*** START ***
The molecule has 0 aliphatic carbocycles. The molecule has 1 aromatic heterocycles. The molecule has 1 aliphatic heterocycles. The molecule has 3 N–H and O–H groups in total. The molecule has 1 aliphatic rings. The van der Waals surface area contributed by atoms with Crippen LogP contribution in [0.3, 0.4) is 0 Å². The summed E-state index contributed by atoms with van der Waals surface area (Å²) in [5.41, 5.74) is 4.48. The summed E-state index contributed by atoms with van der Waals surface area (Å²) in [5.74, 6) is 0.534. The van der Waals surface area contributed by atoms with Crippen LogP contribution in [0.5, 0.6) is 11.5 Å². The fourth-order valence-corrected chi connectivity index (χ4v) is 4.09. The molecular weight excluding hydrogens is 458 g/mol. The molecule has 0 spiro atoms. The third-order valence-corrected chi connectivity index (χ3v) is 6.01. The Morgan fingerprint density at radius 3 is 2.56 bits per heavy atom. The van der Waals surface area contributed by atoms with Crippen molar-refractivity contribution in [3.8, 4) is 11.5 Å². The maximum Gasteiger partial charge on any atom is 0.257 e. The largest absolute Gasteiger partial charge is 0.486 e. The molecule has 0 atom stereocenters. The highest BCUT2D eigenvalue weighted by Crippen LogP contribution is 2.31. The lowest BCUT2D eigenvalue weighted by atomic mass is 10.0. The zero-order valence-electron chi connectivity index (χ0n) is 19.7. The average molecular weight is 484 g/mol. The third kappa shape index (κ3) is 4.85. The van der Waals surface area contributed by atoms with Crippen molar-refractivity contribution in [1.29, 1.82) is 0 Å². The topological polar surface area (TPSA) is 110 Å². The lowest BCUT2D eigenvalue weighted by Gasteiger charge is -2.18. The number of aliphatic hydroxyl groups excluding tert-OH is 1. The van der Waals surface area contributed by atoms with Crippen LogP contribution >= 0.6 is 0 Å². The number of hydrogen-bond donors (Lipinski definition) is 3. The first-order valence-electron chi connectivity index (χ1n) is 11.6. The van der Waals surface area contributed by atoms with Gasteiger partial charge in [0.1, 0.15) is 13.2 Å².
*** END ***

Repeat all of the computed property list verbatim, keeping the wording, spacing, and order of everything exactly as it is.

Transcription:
The molecule has 0 aliphatic carbocycles. The molecule has 1 aromatic heterocycles. The molecule has 1 aliphatic heterocycles. The molecule has 3 N–H and O–H groups in total. The molecule has 1 aliphatic rings. The van der Waals surface area contributed by atoms with Crippen LogP contribution in [0.3, 0.4) is 0 Å². The summed E-state index contributed by atoms with van der Waals surface area (Å²) in [5.41, 5.74) is 4.48. The summed E-state index contributed by atoms with van der Waals surface area (Å²) in [5.74, 6) is 0.534. The van der Waals surface area contributed by atoms with Crippen LogP contribution in [0.5, 0.6) is 11.5 Å². The fourth-order valence-corrected chi connectivity index (χ4v) is 4.09. The molecular weight excluding hydrogens is 458 g/mol. The molecule has 0 spiro atoms. The third-order valence-corrected chi connectivity index (χ3v) is 6.01. The Morgan fingerprint density at radius 3 is 2.56 bits per heavy atom. The van der Waals surface area contributed by atoms with Crippen molar-refractivity contribution in [3.8, 4) is 11.5 Å². The maximum Gasteiger partial charge on any atom is 0.257 e. The largest absolute Gasteiger partial charge is 0.486 e. The molecule has 0 atom stereocenters. The highest BCUT2D eigenvalue weighted by Crippen LogP contribution is 2.31. The lowest BCUT2D eigenvalue weighted by atomic mass is 10.0. The zero-order valence-electron chi connectivity index (χ0n) is 19.7. The average molecular weight is 484 g/mol. The third kappa shape index (κ3) is 4.85. The van der Waals surface area contributed by atoms with Crippen molar-refractivity contribution in [1.29, 1.82) is 0 Å². The topological polar surface area (TPSA) is 110 Å². The lowest BCUT2D eigenvalue weighted by Gasteiger charge is -2.18. The number of aliphatic hydroxyl groups excluding tert-OH is 1. The van der Waals surface area contributed by atoms with Crippen LogP contribution >= 0.6 is 0 Å². The number of hydrogen-bond donors (Lipinski definition) is 3. The first-order valence-electron chi connectivity index (χ1n) is 11.6. The van der Waals surface area contributed by atoms with Gasteiger partial charge in [0.1, 0.15) is 13.2 Å².